Coffee & Power, the experimental “meta-company” that lets remote workers hire each other for small jobs, has decided to drop its virtual currency in exchange for regular old U.S. dollars. The change will have no impact on functionality or in-progress jobs; it’s simply intended to make Coffee & Power easier to adopt. Existing balances in the virtual C$ will be automatically converted to US$.

Coffee & Power was founded by Second Life creator Philip Rosedale, whose interest in virtual currencies built a thriving economy in that virtual world. But for Coffee & Power, whose users do real-world work, Rosedale thinks a real-world currency will be easier to understand.

When Coffee & Power launched, Rosedale hoped the “sticky” nature of virtual currencies would stimulate more work. He says buying into virtual currencies – even when the exchange rate is 1-to-1 as C$ were – is an investment in the community, encouraging reinvestment rather than cashing out.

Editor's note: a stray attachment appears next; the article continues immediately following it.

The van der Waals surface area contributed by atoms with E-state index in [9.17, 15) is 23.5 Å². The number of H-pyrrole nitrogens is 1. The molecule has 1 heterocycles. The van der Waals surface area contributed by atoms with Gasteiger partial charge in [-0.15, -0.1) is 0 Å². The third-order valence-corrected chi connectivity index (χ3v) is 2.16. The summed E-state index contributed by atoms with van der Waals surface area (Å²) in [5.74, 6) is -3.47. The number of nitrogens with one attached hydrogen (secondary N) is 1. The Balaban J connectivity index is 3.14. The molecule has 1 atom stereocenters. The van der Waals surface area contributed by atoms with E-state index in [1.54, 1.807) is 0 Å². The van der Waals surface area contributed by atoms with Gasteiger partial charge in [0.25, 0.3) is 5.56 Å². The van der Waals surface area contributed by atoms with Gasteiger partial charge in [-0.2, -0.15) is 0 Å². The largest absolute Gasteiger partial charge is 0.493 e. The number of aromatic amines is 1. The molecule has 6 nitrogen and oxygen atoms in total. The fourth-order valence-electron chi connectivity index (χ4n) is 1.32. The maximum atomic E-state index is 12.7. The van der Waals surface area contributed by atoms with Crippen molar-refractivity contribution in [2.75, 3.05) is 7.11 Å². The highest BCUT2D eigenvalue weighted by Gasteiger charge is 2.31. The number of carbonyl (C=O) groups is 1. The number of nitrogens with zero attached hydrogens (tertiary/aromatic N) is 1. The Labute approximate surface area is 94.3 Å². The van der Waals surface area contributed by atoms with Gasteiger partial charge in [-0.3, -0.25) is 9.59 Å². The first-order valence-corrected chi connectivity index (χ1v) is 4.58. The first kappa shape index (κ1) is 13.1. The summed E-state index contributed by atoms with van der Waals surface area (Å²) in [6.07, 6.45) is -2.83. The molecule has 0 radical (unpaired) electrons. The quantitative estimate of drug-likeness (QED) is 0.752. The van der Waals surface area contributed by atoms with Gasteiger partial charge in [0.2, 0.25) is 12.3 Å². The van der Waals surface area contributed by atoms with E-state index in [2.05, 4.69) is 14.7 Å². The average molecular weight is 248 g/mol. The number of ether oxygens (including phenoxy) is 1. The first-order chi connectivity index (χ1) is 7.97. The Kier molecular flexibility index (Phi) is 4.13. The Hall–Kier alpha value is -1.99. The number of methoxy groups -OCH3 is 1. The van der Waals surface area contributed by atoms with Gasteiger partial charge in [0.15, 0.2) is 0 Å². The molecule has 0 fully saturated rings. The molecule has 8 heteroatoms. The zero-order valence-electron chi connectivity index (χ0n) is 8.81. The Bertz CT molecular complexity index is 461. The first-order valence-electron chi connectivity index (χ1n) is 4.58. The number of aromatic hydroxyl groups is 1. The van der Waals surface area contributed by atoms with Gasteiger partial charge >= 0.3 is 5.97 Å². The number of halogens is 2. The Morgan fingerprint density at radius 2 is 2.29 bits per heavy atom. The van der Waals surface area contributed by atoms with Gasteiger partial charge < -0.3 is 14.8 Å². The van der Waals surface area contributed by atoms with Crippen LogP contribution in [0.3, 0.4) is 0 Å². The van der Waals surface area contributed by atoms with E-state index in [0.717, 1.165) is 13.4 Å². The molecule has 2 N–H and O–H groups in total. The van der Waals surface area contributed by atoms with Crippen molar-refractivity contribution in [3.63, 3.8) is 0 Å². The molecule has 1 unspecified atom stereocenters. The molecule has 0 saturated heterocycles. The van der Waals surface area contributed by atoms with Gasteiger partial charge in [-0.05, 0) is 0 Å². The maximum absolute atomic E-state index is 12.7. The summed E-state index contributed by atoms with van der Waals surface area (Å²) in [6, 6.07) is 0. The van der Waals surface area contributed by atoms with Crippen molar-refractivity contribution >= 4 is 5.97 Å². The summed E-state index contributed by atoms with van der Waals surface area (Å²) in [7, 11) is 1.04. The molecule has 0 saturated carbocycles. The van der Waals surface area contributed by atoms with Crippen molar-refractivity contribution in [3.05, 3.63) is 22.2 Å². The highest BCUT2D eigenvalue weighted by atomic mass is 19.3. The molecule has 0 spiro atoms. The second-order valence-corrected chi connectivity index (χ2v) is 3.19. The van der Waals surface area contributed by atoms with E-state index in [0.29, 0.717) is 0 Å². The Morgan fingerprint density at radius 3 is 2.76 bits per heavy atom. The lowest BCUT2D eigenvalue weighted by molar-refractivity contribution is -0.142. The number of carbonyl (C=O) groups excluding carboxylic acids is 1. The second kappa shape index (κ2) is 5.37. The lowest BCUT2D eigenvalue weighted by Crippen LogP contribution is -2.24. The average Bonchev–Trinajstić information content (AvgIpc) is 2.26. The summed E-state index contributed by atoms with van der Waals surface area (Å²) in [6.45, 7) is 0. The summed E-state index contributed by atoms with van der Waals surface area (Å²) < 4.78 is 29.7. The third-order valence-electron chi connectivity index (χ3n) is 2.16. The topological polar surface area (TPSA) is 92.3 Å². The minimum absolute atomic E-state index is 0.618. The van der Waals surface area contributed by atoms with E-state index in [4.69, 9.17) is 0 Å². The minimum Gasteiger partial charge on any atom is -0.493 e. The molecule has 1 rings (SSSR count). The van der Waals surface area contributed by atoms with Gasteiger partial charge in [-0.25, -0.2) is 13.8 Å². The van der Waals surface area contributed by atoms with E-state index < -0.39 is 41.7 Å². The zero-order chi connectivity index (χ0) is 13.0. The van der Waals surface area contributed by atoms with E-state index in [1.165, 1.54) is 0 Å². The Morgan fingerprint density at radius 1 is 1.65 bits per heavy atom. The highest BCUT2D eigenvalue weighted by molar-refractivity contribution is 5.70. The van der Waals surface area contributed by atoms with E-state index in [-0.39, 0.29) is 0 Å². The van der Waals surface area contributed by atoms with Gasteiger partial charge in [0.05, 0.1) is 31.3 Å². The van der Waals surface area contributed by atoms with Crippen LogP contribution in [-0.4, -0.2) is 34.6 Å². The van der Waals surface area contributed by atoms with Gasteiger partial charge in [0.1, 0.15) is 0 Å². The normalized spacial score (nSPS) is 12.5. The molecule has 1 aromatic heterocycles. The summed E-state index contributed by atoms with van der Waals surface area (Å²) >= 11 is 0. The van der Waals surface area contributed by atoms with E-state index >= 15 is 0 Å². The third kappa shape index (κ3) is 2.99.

Coffee & Power charges a 15% transaction fee for money withdrawn from the system, which is how the company makes money. There’s no fee to add money, so the decision to drop the virtual currency is intended to reduce the friction even further.

Rosedale says the change is “only a brand issue.” The key aspect of Coffee & Power’s economy, he says, “is the ability to earn money and then re-spend it on others without needing to put in money of your own.” Until users withdraw money, there are no fees, so C&P workers can participate, create value and spend it without even needing a credit card. This functionality is unaffected. “For now,” Rosedale says, “it seems more likely that people will understand and start using the service if it looks like dollars.”

Last December, Coffee & Power’s first real-world workclub outside San Francisco opened in Santa Monica, Calif. It’s currently working on expanding to the Portland, Ore. and Chicago, Ill. areas. Coffee & Power is available anywhere, but the physical workclubs provide workspaces and community hubs for its members.